What Instruments Do You Need for a Jazz Band?

jazz band instrumentsJazz is an exciting and rewarding genre for all types of musicians to study and play. If you’ve developed proficiency on your instrument, you might be interested in starting a jazz band. One of the beautiful things about playing jazz is that it can be performed with any number or combination of instruments, from a solo pianist all the way up to a full orchestra! Most “traditional” jazz ensembles usually consist of a harmonic element (like piano or guitar), bass (which can fall under both harmonic and rhythmic), and a rhythmic element (drums or percussion). Many groups also add a melodic instrument like saxophone or trumpet.  Let’s look at the function these jazz band instruments play in a jazz ensemble, and also some additional instruments and combos that can make jazz a rich, intense, and expressive musical style.

Jazz Duos Trios and Quartets
There are many interesting and diverse combinations of jazz band instruments. Makoto Ozone and Gary Burton have been creating and performing jazz duets for two decades on piano and vibraphone. Other musicians such as Bhob Rainey and Greg Kelley have been pushing the jazz envelope with their duet called nmperign. Rainey plays soprano sax and Kelley is an amazing trumpet virtuoso. Together they play free improvisational jazz that can range from stark and sparse to frenetic and dense.

A duet can be almost any combination of instruments. Piano and sax, organ and vocals, or even trumpet and sax are all great combos for jazz.

The trio is a more “traditional” arrangement for jazz. It usually consists of piano or guitar along with bass and drums. This combination is strong and gives harmonic and melodic expression through the piano or guitar along with a solid foundation and rhythm from the bass and drums. This type of ensemble is going to sound more recognizable to the listener and can perform a wide range of music from jazz standards to arrangements of pop or rock tunes done in the jazz style. Check out the Brad Mehldau Trio for some amazing jazz arrangements of pop tunes.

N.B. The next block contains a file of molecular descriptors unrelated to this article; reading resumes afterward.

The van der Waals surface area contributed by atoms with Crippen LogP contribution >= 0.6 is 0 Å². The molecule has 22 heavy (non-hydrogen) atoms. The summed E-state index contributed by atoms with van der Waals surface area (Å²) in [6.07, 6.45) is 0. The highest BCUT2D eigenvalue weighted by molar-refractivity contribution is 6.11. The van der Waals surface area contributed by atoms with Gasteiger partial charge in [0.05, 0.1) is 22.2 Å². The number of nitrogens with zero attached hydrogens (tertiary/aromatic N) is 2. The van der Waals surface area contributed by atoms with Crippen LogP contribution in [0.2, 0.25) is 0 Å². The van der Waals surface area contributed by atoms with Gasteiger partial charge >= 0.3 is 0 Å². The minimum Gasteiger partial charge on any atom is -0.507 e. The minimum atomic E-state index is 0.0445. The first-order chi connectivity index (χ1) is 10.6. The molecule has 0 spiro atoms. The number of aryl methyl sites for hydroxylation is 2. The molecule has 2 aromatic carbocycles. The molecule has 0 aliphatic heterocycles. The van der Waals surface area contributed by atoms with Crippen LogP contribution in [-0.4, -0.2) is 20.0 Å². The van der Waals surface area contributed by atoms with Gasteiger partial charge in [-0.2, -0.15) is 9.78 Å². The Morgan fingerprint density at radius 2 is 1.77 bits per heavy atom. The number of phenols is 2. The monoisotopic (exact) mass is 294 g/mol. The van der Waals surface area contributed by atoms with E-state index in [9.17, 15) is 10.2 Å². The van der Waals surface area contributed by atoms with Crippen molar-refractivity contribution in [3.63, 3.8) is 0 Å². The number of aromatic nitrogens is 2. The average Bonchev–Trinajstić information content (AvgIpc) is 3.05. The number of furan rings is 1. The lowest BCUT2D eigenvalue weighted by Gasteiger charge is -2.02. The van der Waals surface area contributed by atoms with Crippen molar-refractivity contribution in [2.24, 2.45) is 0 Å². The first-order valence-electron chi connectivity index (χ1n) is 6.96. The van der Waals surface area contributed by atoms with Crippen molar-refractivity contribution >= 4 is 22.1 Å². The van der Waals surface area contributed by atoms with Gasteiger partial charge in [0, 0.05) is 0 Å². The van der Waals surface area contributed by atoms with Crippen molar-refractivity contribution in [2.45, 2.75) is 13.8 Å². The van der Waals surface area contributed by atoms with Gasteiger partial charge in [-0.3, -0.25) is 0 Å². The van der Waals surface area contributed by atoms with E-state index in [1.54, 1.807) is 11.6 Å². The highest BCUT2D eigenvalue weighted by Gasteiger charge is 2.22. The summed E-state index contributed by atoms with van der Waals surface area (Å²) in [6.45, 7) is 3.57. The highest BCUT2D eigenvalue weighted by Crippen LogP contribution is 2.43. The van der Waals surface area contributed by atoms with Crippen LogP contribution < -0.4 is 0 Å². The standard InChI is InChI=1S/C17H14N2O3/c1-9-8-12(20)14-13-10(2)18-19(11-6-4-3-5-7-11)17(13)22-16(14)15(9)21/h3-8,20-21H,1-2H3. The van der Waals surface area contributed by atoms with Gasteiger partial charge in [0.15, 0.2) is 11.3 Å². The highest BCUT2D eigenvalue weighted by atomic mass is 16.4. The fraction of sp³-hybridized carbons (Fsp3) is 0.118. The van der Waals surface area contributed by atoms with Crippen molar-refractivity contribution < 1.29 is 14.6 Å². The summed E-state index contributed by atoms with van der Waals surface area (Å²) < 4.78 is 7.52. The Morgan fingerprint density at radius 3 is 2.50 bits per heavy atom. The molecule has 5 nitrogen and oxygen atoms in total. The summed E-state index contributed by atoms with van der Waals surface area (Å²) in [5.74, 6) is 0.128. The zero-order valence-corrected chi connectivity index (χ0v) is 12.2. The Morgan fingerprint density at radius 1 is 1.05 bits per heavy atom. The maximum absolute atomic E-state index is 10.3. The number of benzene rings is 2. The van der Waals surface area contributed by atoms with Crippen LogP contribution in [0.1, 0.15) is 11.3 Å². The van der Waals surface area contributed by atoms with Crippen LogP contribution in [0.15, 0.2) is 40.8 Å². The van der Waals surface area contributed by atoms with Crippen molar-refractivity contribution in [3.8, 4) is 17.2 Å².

The classic jazz group is the quartet. Add a horn to the traditional jazz trio and you have a whole new sound. With the quartet grouping you add an element of melodic harmony to the sound.  Adding a melodic instrument like the sax or trumpet can create interesting counterpoint elements. Check out John Coltrane’s classic quartet as an amazing example of this kind of grouping.

Quintets and Beyond
Taking the classic quartet to the next level means adding a second horn player to complement the first. If a sax player fronts your quartet, for example, add a trumpet. The extra horn allows for a wider range of harmony and depth. Miles Davis had a series of amazing quintets throughout the ’50s and ’60s that changed the face of jazz music and launched the careers of John Coltrane and Wayne Shorter, who both went on to front their own combos.

Beyond the quintet, the sky is the limit. Bigger groups allow for more stunning composition, richer harmonies, and an expanded timbre pallet for the music. Many musicians have written and performed with larger ensembles, including Charles Mingus and John Coltrane. Additional jazz band instruments you can add to fill out the sound include trombone, baritone sax, percussion, electronic keyboards, or even strings, like violin or cello. You are only limited by the availability of musicians and your ability to arrange music for a larger ensemble.

During the 1930s through the late 1970s, the jazz big band was king. The typical big band consisted of a rhythm section of piano, bass, drums, and guitar, along with five saxophones (two altos, two tenors, and a baritone that commonly doubled on flute and clarinet), five trumpets, and four trombones. Big bands are still popular today, such as New York’s Mingus Big Band.

Getting Started
If you are interested in starting a jazz combo, the best advice is to start small. Find other musicians who play typical jazz band instruments. If you play piano, find a horn player you like working with and start by developing a duo repertoire. Once you’re comfortable playing together, add a bass player and drummer and grow into a quartet.  Maybe add a second horn player to expand your musical palette. You are only limited by your creativity! There are any number of non-traditional combos out there that perform and record amazing jazz music. The most important step to take is the first one; put together your band and get to work!

 

Photo by Chris_Parfitt

 

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